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Fort Sisseton State Park  (South Dakota)

(Reprint from News: August 30, 2001)

August 30, 2001


One of the reasons I like to travel is discovering terrific out-of-the-way places that few people know about.  During my 3-month trip around America in 1995 (see Previous Roadtrips, 1995-1999), the most outstanding "hidden jewel" that I discovered was the Cumberland Island National Seashore on the southern coast of Georgia.  So far during this trip, that honor goes to Fort Sisseton State Park in northeastern South Dakota.


I drove out to Fort Sisseton (SIS-a-ton) during my fourth evening in Webster while doing research at the Day County Courthouse, having spent the previous nights at a motel, on Ole Svang's homestead, and at a rather mundane State Park nearby.  I planned to stay at Fort Sisseton for a night or two before heading up to Bismarck, but I enjoyed my stay there so much that I stayed for a week and a half, mostly getting caught up with my website and e-mail, and just relaxing. 


I'm still trying to figure out why more people don't visit this park.  And I left only because the empty campground would be filled the next night for the start of Labor Day weekend.  Compared to all the crowded, dingy State Park campgrounds that I stayed at in the South that cater to obnoxious beer-chugging, muscle-t-shirt-wearing powerboat owners, this park was a gem.  Even not compared to them. 


As I walked around Fort Sisseton, I kept thinking about F Troop, the 1960 TV series about a cavalry fort on the frontier.  Here's the song.

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Fort Sisseton was built in 1864, a few years after the Dakota Uprising, on what was then the wild frontier of the Dakota Territory (think "Dances With Wolves" for the era and the setting, and you'll get the idea).  For the next 25 years, the fort was manned by soldiers in the U.S. Army and Cavalry, most of whom were not exactly thrilled to be stationed at this remote outpost.   


After Fort Sisseton was abandoned in 1889, the buildings fell into disrepair but in 1960, the land was acquired by the South Dakota State Parks Department.  They've worked hard ever since to restore the fort and have done a magnificent job.  There are about 15 buildings open to the public, each labeled with an interpretive sign and filled with interesting displays inside, including the North Barracks, which now serves as the spacious and informative Visitor Center.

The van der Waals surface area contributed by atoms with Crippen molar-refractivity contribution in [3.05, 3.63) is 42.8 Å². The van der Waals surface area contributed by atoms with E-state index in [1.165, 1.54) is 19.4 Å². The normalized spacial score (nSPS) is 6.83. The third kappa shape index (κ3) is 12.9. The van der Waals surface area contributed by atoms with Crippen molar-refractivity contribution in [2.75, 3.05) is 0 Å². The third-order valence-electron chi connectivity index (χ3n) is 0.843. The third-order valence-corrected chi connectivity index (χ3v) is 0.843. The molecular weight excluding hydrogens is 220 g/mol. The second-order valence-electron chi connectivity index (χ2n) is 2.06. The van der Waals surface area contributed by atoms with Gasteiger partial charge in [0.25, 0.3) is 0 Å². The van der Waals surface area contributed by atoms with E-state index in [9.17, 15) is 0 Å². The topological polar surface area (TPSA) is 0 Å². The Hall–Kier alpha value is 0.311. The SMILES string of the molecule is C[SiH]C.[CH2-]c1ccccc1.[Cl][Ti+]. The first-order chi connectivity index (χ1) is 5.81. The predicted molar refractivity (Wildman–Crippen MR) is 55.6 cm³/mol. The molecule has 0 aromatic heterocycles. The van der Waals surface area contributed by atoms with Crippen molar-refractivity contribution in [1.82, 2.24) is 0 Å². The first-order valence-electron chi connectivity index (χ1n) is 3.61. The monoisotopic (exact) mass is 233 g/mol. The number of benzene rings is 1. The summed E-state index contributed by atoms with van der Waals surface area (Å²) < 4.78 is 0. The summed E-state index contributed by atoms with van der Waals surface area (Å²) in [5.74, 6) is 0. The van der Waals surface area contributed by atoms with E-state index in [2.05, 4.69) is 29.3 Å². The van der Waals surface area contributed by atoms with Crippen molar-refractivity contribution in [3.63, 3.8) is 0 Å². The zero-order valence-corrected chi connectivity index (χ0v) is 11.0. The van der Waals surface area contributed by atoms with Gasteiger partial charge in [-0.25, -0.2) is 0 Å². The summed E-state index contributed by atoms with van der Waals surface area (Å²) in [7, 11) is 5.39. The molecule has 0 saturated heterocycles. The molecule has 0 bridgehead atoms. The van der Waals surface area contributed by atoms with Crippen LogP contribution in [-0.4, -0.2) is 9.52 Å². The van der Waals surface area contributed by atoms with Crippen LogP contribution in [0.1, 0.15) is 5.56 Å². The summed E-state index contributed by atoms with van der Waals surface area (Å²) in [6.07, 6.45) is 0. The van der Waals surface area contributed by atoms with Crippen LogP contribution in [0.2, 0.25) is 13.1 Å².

Above left:  The Officer's Quarters at Fort Sisseton State Park.

Above center:  The North Barracks have been converted into a Visitor Center and also contain a replica of the barracks.

Above right:  Sunset over the peaceful and empty campground.  The old stable, reputedly the longest stone structure in the U.S., contains the campground's restroom and showers.   This is the only place where I've showered in a stable!



Above left:  I was going to stay at Fort Sisseton for only a day or two, but I liked the peaceful campground here so much that I stayed for a week and a half.

Above center:  An inquisitive horse.

Above right:  The lonely highway near Fort Sisseton.  There's very little traffic on this road during the day and virtually none at night.  Fort Sisseton is one of the most peaceful places I've ever visited in the U.S.


This park reminds me of Fort Snelling in Minneapolis or Fort Laramie in Wyoming except there are very few visitors and, unlike those parks, there's also a campground.  The wonderful 14-site campground overlooks a beautiful prairie that provides magnificent sunset vistas across the prairie each night.  Amazingly enough, the campground was empty (or nearly empty) every night I was there.  The restrooms and showers are located in the former stable that's reputed to be the longest stone building in the U.S., and the grounds are very well-kept.  


A gentle wind blew through the campground each day, the weather was perfect, I was well-stocked with carrot cake from Jim's Supermarket in Webster, and I fell asleep each night to the soft chirping of crickets.  For nine peaceful days, all was right with the world.


I still can't figure out why more people haven't discovered this place.  Fort Sisseton is one of the best kept secrets in the Dakotas and it made my list of 10 Favorite State Parks in the U.S.  There isn't a lot of glitz here, but if you like solitude, are interested in history, and enjoy watching beautiful sunsets over the prairie from a quiet campground, you'll really love this out-of-the-way gem.



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